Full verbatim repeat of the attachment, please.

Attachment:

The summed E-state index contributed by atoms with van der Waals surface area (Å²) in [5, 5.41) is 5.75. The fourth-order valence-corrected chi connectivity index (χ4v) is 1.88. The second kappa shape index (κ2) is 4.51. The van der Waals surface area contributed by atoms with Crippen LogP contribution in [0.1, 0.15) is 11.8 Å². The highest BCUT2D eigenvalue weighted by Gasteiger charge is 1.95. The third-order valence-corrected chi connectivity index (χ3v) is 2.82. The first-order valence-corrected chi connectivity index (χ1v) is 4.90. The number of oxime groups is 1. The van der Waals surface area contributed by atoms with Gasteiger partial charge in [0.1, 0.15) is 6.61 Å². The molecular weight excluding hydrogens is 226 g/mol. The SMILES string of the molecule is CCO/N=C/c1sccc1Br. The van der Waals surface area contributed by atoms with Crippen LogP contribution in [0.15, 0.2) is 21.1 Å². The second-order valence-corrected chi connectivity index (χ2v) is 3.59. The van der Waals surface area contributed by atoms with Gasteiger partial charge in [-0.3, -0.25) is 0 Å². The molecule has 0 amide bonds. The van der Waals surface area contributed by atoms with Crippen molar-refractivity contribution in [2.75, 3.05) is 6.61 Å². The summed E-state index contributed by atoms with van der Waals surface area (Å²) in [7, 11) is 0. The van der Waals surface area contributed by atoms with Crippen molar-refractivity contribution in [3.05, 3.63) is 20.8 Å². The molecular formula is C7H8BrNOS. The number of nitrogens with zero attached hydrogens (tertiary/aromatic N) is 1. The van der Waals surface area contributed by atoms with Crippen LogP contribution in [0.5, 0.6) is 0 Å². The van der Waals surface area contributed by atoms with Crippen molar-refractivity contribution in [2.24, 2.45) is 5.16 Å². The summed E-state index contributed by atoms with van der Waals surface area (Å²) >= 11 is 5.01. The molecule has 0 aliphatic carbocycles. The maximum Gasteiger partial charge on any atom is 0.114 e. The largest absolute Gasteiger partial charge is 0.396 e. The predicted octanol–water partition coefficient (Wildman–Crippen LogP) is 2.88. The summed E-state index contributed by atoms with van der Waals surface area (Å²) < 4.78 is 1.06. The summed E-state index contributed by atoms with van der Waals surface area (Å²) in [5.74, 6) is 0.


The summed E-state index contributed by atoms with van der Waals surface area (Å²) in [5, 5.41) is 5.75. The fourth-order valence-corrected chi connectivity index (χ4v) is 1.88. The second kappa shape index (κ2) is 4.51. The van der Waals surface area contributed by atoms with Crippen LogP contribution in [0.1, 0.15) is 11.8 Å². The highest BCUT2D eigenvalue weighted by Gasteiger charge is 1.95. The third-order valence-corrected chi connectivity index (χ3v) is 2.82. The first-order valence-corrected chi connectivity index (χ1v) is 4.90. The number of oxime groups is 1. The van der Waals surface area contributed by atoms with Gasteiger partial charge in [0.1, 0.15) is 6.61 Å². The molecular weight excluding hydrogens is 226 g/mol. The SMILES string of the molecule is CCO/N=C/c1sccc1Br. The van der Waals surface area contributed by atoms with Crippen LogP contribution in [0.15, 0.2) is 21.1 Å². The second-order valence-corrected chi connectivity index (χ2v) is 3.59. The van der Waals surface area contributed by atoms with Gasteiger partial charge in [-0.3, -0.25) is 0 Å². The molecule has 0 amide bonds. The van der Waals surface area contributed by atoms with Crippen molar-refractivity contribution in [2.75, 3.05) is 6.61 Å². The summed E-state index contributed by atoms with van der Waals surface area (Å²) in [7, 11) is 0. The van der Waals surface area contributed by atoms with Crippen molar-refractivity contribution in [3.05, 3.63) is 20.8 Å². The molecular formula is C7H8BrNOS. The number of nitrogens with zero attached hydrogens (tertiary/aromatic N) is 1. The van der Waals surface area contributed by atoms with Crippen LogP contribution in [0.5, 0.6) is 0 Å². The van der Waals surface area contributed by atoms with Crippen molar-refractivity contribution in [2.24, 2.45) is 5.16 Å². The summed E-state index contributed by atoms with van der Waals surface area (Å²) >= 11 is 5.01. The molecule has 0 aliphatic carbocycles. The maximum Gasteiger partial charge on any atom is 0.114 e. The largest absolute Gasteiger partial charge is 0.396 e. The predicted octanol–water partition coefficient (Wildman–Crippen LogP) is 2.88. The summed E-state index contributed by atoms with van der Waals surface area (Å²) < 4.78 is 1.06. The summed E-state index contributed by atoms with van der Waals surface area (Å²) in [5.74, 6) is 0.